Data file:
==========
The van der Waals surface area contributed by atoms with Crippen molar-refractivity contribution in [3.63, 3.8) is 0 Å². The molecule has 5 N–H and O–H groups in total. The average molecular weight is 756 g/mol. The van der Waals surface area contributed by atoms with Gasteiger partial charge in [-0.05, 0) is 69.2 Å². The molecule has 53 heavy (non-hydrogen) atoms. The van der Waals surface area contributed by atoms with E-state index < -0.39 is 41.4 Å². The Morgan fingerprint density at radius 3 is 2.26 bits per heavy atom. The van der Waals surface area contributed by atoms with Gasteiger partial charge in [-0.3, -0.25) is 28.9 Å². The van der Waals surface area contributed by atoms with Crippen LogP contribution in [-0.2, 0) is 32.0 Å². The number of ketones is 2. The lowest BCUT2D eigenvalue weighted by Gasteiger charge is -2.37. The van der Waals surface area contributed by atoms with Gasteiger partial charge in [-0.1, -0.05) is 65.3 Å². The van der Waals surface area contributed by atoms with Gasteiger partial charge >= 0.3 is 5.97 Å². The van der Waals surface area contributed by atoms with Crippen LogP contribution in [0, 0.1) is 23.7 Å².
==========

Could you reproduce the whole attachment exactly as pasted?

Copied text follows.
The van der Waals surface area contributed by atoms with Crippen molar-refractivity contribution in [3.63, 3.8) is 0 Å². The molecule has 5 N–H and O–H groups in total. The average molecular weight is 756 g/mol. The van der Waals surface area contributed by atoms with Gasteiger partial charge in [-0.05, 0) is 69.2 Å². The molecule has 53 heavy (non-hydrogen) atoms. The van der Waals surface area contributed by atoms with E-state index < -0.39 is 41.4 Å². The Morgan fingerprint density at radius 3 is 2.26 bits per heavy atom. The van der Waals surface area contributed by atoms with Gasteiger partial charge in [-0.3, -0.25) is 28.9 Å². The van der Waals surface area contributed by atoms with Crippen LogP contribution in [-0.2, 0) is 32.0 Å². The number of ketones is 2. The lowest BCUT2D eigenvalue weighted by Gasteiger charge is -2.37. The van der Waals surface area contributed by atoms with Gasteiger partial charge in [-0.1, -0.05) is 65.3 Å². The van der Waals surface area contributed by atoms with Gasteiger partial charge >= 0.3 is 5.97 Å². The van der Waals surface area contributed by atoms with Crippen LogP contribution in [0, 0.1) is 23.7 Å².